The Ground Zero outrage

“I describe it as a national disgrace.” Larry Silverstein, the 78-year-old New York City real-estate tycoon, shook his head slowly as we stood over the muddy pit known around the world as ground zero. It took three cameramen from 60 Minutes to photograph the expanse of the 16-acre hole that was once the basement of the World Trade Center. True, some construction had begun, but as I stood there with Silverstein looking at rainwater pooling down below, I thought, “Nobody’s gonna believe this.”

According to the plans announced with fanfare seven years ago, Silverstein and I should have been craning our necks at five skyscrapers, including America’s tallest tower. We should have been jostled by commuters surging in and out of a spectacular, $2 billion train station. And, all around us, there should have been a gentle, cascading sound from the 9/11 memorial, two waterfalls laid out in the footprints of the Twin Towers, a whispering reminder of 2,752 people murdered here.

The Ground Zero Outrage

by Scott Pelley
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Scott Pelley

Scott Pelley is a 60 Minutes correspondent.
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Scott Pelley
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BS Top – Pelley WTC Construction Mark Lennihan / AP Photo Nearly a decade after the 9/11 attacks, not one project has been finished at the World Trade Center site. This Sunday on CBS, watch 60 Minutes correspondent Scott Pelley take a trip to the seven-story pit.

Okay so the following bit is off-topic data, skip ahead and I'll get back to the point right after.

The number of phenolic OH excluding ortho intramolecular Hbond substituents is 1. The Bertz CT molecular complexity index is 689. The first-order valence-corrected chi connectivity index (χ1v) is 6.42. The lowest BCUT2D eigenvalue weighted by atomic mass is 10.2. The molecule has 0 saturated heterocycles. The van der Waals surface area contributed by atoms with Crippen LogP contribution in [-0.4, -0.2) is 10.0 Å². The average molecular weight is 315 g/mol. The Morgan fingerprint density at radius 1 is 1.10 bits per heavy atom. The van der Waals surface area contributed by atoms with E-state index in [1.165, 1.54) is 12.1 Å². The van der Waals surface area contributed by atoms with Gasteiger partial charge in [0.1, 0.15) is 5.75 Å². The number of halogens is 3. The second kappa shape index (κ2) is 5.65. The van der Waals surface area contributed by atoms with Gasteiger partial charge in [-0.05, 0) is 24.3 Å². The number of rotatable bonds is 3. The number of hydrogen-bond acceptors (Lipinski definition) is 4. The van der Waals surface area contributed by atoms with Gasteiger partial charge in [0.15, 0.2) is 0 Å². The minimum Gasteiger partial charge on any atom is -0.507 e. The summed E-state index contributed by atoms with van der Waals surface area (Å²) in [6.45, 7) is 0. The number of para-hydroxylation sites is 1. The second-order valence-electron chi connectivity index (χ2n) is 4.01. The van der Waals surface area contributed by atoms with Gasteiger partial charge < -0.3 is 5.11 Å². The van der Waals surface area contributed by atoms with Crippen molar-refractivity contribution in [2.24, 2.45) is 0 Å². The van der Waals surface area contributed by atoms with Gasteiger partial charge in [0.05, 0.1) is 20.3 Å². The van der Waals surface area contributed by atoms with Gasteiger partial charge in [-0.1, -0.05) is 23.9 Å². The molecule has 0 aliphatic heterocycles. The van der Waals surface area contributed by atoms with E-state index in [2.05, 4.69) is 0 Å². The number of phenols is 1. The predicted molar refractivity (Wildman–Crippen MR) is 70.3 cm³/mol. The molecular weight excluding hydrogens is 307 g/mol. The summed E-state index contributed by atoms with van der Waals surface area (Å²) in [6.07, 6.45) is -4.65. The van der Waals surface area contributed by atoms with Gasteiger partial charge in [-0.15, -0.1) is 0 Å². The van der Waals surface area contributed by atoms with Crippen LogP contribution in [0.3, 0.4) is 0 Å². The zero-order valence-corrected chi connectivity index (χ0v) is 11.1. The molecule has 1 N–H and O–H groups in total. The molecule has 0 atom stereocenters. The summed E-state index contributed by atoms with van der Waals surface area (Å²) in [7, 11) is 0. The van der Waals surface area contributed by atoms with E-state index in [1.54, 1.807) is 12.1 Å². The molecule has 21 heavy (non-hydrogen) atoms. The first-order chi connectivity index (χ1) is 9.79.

“I describe it as a national disgrace.” Larry Silverstein, the 78-year-old New York City real-estate tycoon, shook his head slowly as we stood over the muddy pit known around the world as ground zero. It took three cameramen from 60 Minutes to photograph the expanse of the 16-acre hole that was once the basement of the World Trade Center. True, some construction had begun, but as I stood there with Silverstein looking at rainwater pooling down below, I thought, “Nobody’s gonna believe this.”

According to the plans announced with fanfare seven years ago, Silverstein and I should have been craning our necks at five skyscrapers, including America’s tallest tower. We should have been jostled by commuters surging in and out of a spectacular, $2 billion train station. And, all around us, there should have been a gentle, cascading sound from the 9/11 memorial, two waterfalls laid out in the footprints of the Twin Towers, a whispering reminder of 2,752 people murdered here.

But as we stood near the center of the seven-story pit, none of that was here. Nearly nine years after the attack on Manhattan, not one project was finished. Silverstein, who wears ship propeller cuff links that symbolize his affection for his massive yacht, was supposed to have built those five skyscrapers himself. He ended up with the job after what may be the worst timing in the history of commercial real estate: He signed a 99-year lease on the World Trade Center just six weeks before 9/11. Now he stood over the hole in the heart of Manhattan and spoke in his clipped Brooklyn accent, as though he was revealing a dark, national secret, “It’s hard to contemplate the amount of time that’s gone by here, the tragic waste of time and what could have been instead of what is today.”